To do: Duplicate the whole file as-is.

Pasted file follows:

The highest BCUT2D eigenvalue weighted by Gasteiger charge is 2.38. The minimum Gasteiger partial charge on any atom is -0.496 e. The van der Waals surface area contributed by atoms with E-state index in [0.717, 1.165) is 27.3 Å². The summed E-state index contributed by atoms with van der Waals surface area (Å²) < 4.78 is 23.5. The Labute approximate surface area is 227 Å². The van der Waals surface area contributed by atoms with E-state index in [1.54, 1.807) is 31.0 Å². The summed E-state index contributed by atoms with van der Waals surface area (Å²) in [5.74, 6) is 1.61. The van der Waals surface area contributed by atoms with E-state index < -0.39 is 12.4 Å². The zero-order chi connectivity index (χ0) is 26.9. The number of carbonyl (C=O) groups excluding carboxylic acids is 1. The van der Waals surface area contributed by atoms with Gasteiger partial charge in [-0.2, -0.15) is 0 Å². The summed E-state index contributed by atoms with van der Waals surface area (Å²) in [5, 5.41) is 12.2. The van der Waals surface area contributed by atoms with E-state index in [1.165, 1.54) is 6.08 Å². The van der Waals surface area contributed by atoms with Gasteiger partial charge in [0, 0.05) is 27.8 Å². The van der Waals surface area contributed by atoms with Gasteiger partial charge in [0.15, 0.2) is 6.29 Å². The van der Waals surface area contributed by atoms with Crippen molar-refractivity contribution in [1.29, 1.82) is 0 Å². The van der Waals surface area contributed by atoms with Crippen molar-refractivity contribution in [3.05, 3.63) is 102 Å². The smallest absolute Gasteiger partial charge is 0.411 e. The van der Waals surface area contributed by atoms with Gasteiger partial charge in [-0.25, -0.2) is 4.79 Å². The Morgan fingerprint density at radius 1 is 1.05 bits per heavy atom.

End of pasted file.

The highest BCUT2D eigenvalue weighted by Gasteiger charge is 2.38. The minimum Gasteiger partial charge on any atom is -0.496 e. The van der Waals surface area contributed by atoms with E-state index in [0.717, 1.165) is 27.3 Å². The summed E-state index contributed by atoms with van der Waals surface area (Å²) < 4.78 is 23.5. The Labute approximate surface area is 227 Å². The van der Waals surface area contributed by atoms with E-state index in [1.54, 1.807) is 31.0 Å². The summed E-state index contributed by atoms with van der Waals surface area (Å²) in [5.74, 6) is 1.61. The van der Waals surface area contributed by atoms with E-state index < -0.39 is 12.4 Å². The zero-order chi connectivity index (χ0) is 26.9. The number of carbonyl (C=O) groups excluding carboxylic acids is 1. The van der Waals surface area contributed by atoms with Gasteiger partial charge in [-0.2, -0.15) is 0 Å². The summed E-state index contributed by atoms with van der Waals surface area (Å²) in [5, 5.41) is 12.2. The van der Waals surface area contributed by atoms with E-state index in [1.165, 1.54) is 6.08 Å². The van der Waals surface area contributed by atoms with Gasteiger partial charge in [0, 0.05) is 27.8 Å². The van der Waals surface area contributed by atoms with Gasteiger partial charge in [0.15, 0.2) is 6.29 Å². The van der Waals surface area contributed by atoms with Crippen molar-refractivity contribution in [1.29, 1.82) is 0 Å². The van der Waals surface area contributed by atoms with Crippen molar-refractivity contribution in [3.05, 3.63) is 102 Å². The smallest absolute Gasteiger partial charge is 0.411 e. The van der Waals surface area contributed by atoms with Gasteiger partial charge in [-0.25, -0.2) is 4.79 Å². The Morgan fingerprint density at radius 1 is 1.05 bits per heavy atom.